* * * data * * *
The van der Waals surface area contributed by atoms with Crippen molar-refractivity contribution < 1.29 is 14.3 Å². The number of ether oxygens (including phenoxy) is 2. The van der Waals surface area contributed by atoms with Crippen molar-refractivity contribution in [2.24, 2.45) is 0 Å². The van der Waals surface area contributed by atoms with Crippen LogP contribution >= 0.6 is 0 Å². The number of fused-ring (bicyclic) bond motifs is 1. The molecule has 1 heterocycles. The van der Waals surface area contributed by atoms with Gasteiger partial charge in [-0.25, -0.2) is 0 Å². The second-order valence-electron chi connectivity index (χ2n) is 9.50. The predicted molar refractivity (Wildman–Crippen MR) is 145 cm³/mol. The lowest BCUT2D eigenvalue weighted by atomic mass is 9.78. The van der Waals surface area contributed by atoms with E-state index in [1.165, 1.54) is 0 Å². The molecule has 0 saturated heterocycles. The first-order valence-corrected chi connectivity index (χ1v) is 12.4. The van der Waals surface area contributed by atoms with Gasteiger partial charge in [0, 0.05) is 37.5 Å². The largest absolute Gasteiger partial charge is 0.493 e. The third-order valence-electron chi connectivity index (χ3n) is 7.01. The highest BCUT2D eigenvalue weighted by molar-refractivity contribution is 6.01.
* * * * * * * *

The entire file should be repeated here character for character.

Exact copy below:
The van der Waals surface area contributed by atoms with Crippen molar-refractivity contribution < 1.29 is 14.3 Å². The number of ether oxygens (including phenoxy) is 2. The van der Waals surface area contributed by atoms with Crippen molar-refractivity contribution in [2.24, 2.45) is 0 Å². The van der Waals surface area contributed by atoms with Crippen LogP contribution >= 0.6 is 0 Å². The number of fused-ring (bicyclic) bond motifs is 1. The molecule has 1 heterocycles. The van der Waals surface area contributed by atoms with Gasteiger partial charge in [-0.25, -0.2) is 0 Å². The second-order valence-electron chi connectivity index (χ2n) is 9.50. The predicted molar refractivity (Wildman–Crippen MR) is 145 cm³/mol. The lowest BCUT2D eigenvalue weighted by atomic mass is 9.78. The van der Waals surface area contributed by atoms with E-state index in [1.165, 1.54) is 0 Å². The molecule has 0 saturated heterocycles. The first-order valence-corrected chi connectivity index (χ1v) is 12.4. The van der Waals surface area contributed by atoms with Gasteiger partial charge in [0, 0.05) is 37.5 Å². The largest absolute Gasteiger partial charge is 0.493 e. The third-order valence-electron chi connectivity index (χ3n) is 7.01. The highest BCUT2D eigenvalue weighted by molar-refractivity contribution is 6.01.